October 1997 issue
Cover illustration: A crystal of the protein phosphorylase b flash-cooled to 100 K in a 1 mm-diameter mohair loop prior to collection of X-ray diffraction data. Courtesy of Elspeth Garman and Stephen Lee, University of Oxford.
This study presents a comparison of the half-crystal energy calculated from structural data to the enthalpy of sublimation of some simple molecules such as normal octadecane, hexanedioic acid, diphenylmethanone, anthracene and a more complicated molecule: diuron [3-(3,4-dichlorophenyl)-1-1-dimethylurea].
The geometrical and resolution corrections are derived that occur in the measurement of the integrated intensities of surface diffraction rods for the case of a six-circle diffractometer.
A Wiener filtering algorithm was used to smooth broad and noisy X-ray diffraction (XRD) patterns from highly dispersed catalysts with low metal loading. It enabled extraction of XRD patterns from the active phases of the catalysts interpretable in terms of phase composition.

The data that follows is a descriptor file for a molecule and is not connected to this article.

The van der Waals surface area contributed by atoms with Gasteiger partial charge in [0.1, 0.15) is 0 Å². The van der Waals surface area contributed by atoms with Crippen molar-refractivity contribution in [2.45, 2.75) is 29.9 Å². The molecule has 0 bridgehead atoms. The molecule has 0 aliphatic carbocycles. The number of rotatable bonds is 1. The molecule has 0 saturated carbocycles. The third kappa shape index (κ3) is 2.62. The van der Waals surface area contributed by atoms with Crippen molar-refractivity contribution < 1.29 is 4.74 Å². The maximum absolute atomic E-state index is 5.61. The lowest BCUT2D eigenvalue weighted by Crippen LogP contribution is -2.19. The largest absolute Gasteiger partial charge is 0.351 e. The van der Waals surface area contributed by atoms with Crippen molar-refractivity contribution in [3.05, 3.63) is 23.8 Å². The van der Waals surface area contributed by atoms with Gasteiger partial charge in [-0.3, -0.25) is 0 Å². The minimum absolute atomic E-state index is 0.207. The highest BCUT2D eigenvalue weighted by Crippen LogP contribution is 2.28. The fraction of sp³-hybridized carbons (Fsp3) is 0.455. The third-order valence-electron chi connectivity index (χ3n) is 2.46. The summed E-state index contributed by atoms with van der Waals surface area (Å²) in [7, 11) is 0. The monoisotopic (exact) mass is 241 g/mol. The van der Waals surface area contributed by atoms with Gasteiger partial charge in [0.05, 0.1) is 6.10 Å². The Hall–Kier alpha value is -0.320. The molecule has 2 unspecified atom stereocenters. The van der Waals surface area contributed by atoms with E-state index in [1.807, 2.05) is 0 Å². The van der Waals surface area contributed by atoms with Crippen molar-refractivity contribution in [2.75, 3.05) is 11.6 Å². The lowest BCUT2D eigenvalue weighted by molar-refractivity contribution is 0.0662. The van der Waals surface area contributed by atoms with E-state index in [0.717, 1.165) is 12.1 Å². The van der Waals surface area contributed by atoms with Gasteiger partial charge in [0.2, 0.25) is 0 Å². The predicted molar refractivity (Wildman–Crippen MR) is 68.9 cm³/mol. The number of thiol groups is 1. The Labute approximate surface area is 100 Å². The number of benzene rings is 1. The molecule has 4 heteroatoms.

A probabilistic measure of structural similarity is proposed that takes into account the degree of spatial localization of atoms expressed in atomic displacement parameters.
Correction to J. Appl. Cryst. (1997). 30, 427-430.
A program for the determination of the optimal starting spindle angle and scan range for X-ray diffraction data collection is presented.
A low-cost flow cell has been designed. This is suitable for time-resolved Laue crystallography.
A new approach is presented to controlling the water vaporization rate using a vacuum pump to lower the pressure during the protein crystallization process. The successful application of the method for crystallization of adrenodoxin is described.
Powder diffraction intensities are almost always affected by texture (preferred orientation) and overlapping of the maxima, which make phase analysis or ab initio structure solution and refinement difficult or even impossible. An attempt at partial elimination of the problem of overlapping reflections using texture as an intensity-separating `device' is described.
computer program abstracts
A version of ORTEP-III with a Graphical User Interface is presented.
A program for interactive real-space refinement with stereo- chemical restraints for use during model-building is presented.
A program that demonstrates Fourier synthesis and other crystallographic concepts is presented.
ORTEP-3, reviewed by C. Barnes.